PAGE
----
e s t a t e --------- ----------------------------------------------T r a n s p o r t a t i o n , c o m m u n ic a t i o n ,
a n d o th e r p u b lic u t i l i t i e s — ----------S e r v ic e s — p e r s o n a l, b u s in e s s ,
a n d o t h e r -------------------------------------------------

See footnotes at end of table,




1

1 10

2 ,2 7 0

*518

O h io

2 5 5 ,0 0 0

M a n u f a c t u r i n g -------------------------------

2 ,3 2 0

2 4 ,9 0 0

P r i m a r y m e t a l i n d u s t r i e s ------------------F a b r i c a t e d m e t a l p r o d u c t s (e x c e p t
o r d n a n c e , m a c h i n e r y , an d
t r a n s p o r t a t io n e q u i p m e n t ) --------------M a c h i n e r y (e x c e p t e l e c t r i c a l ) ----------L u m b e r an d w o o d p r o d u c t s
(e x c e p t f u r n i t u r e ) ------------------------------S to n e , c l a y , a n d g l a s s p r o d u c t s ——
P r i n t i n g , p u b l is h in g , and
a l l i e d i n d u s t r i e s ----------------------------------P r o d u c t s o f p e t r o le u m an d c o a l ------R u b b e r p r o d u c t s ------------------------- --------------

2

250

900

2
2

240
280

2 ,2 0 0

1
2

2 60
90

1, 5 6 0
560

1
1
1

40
1 ,0 6 0

1 ,4 8 0
3 ,7 4 0
5 ,2 9 0

41

16,000

2 3 0 .0 0 0

28
5

720
7 ,0 8 0
1 30

1 1 7 .0 0 0
4 1 ,3 0 0
1 ,5 9 0

6

8, 100

6 9 ,5 0 0

1

20

990

49

10,200

1 2 9 .0 0 0

28

7 ,9 8 0

111,000

3

1 ,2 9 0

8 , 480

3

no

9 , 1 40

1 9 6 ,0 0 0

............................

N o n m a n u fa c tu rin g

1 8 ,4 0 0

12

1 ,0 0 0

25

53

N o n m a n u f a c t u r i n g -------------------------

N ew

218* 000

2 ,3 9 0 ,0 0 0

308

1 7 0 ,0 0 0

1 ,8 3 0 ,0 0 0

7-3

3 4 , 1 00

M i n i n g — — --------------------------------------------------C o n s t r u c t i o n ----------- :--------------------------------T rade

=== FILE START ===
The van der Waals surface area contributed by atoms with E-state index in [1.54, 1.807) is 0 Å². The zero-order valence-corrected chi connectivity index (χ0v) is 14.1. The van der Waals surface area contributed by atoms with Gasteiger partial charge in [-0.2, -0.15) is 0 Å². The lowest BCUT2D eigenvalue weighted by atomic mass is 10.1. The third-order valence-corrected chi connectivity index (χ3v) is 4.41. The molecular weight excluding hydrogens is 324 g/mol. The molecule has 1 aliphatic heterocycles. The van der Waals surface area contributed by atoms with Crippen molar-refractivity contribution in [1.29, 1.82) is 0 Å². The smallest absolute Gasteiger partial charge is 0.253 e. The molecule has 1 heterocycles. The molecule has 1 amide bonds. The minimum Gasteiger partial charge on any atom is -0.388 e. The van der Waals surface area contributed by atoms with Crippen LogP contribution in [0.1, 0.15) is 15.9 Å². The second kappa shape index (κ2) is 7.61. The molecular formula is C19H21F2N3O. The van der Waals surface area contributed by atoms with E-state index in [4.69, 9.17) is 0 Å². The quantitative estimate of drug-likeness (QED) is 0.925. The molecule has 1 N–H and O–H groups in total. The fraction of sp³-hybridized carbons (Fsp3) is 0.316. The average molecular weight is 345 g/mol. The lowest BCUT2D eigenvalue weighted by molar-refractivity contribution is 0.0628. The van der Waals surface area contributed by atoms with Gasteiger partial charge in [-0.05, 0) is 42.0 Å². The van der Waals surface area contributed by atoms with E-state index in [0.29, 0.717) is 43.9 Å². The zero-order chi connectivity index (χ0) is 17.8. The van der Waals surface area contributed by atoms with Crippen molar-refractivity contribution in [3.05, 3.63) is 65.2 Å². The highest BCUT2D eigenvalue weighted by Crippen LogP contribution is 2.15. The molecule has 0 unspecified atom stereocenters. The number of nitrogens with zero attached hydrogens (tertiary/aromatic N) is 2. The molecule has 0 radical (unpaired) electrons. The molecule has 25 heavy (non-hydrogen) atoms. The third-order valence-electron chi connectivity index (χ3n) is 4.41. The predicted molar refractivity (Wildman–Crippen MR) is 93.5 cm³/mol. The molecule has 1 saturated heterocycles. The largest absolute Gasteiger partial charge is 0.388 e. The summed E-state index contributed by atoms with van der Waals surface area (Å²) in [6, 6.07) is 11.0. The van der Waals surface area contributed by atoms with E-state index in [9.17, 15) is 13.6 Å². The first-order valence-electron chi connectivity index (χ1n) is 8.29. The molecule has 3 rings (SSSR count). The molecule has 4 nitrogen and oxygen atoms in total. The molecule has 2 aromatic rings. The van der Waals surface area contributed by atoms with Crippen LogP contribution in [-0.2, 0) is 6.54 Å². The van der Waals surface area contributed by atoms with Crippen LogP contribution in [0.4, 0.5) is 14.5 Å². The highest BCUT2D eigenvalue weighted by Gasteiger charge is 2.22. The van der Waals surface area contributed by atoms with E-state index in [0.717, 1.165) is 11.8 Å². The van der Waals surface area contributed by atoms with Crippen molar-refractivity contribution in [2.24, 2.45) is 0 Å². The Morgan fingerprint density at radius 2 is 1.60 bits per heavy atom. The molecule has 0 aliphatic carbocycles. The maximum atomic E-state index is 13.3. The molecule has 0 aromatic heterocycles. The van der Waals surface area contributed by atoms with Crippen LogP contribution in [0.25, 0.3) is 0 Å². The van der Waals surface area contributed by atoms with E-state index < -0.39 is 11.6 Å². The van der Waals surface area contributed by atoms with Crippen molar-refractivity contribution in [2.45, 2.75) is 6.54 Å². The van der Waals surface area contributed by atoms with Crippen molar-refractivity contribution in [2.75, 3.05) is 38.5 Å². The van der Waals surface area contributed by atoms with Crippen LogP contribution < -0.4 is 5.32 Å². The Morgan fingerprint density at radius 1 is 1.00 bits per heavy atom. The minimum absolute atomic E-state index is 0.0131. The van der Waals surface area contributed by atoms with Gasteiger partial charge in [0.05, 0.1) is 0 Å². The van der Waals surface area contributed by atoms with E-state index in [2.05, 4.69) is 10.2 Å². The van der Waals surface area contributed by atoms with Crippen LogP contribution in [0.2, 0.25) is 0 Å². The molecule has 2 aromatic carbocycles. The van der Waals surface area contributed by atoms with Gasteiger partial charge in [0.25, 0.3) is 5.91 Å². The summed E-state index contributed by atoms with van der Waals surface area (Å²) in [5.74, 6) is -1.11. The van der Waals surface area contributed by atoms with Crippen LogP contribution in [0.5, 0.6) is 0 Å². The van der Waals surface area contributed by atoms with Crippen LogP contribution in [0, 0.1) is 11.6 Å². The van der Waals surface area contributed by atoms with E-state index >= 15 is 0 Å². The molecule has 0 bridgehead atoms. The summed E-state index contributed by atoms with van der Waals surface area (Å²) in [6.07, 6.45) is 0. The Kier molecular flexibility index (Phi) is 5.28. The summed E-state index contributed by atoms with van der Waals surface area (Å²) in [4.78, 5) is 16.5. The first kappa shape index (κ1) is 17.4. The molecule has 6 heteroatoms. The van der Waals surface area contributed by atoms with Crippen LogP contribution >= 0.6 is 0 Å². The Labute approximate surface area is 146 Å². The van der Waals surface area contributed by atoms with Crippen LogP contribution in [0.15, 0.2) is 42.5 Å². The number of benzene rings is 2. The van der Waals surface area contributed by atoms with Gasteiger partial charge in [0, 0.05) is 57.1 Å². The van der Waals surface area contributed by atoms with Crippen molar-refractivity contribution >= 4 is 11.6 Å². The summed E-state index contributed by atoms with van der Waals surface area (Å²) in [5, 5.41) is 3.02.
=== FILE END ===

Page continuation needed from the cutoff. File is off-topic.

------------ ---------------------------------------------T r a n s p o r t a t i o n , c o m m u n ic a t i o n ,
a n d o th e r p u b lic u t i l i t i e s ----------------S e r v ic e s — p e r s o n a l, b u s in e s s ,
an d o t h e r ------------------------------------------------O r e g o n ________________ _
M a n u f a c t u r i n g ------------------------------P r i m a r y m e t a l i n d u s t r i e s ----------------F a b r ic a t e d m e t a l p r o d u cts (e x cep t
o r d n a n c e , m a c h i n e r y , and
t r a n s p o r t a t io n e q u ip m e n t) -------------T r a n s p o r t a t i o n e q u i p m e n t ------------------L u m b e r and w o o d p ro d u cts
( e x c e p t f u r n i t u r e ) --------------------- ----------F o o d an d k in d r e d p r o d u c t s ---------------

2

540
3 ,2 3 0

8, 670
2 9 ,0 0 0

16
4

2 ,3 7 0
550

6 0 .7 0 0
3 ,9 9 0

N o n m a n u f a c t u r i n g ----------------------

21

2 , 1 80

1 7 .7 0 0

5

10

330
1, 630

5, 890
9 ,4 1 0

5

210

2 ,2 2 0

1

20

160

C o n s t r u c t i o n ---------------------------------------------T r a d e ------------------- ------------------------------ *
--------T r a n s p o r t a t i o n , c o m m u n ic a t i o n ,
an d o th e r p u b lic u t i l i t i e s ----------------S e r v ic e s — p e r s o n a l, b u s in e s s ,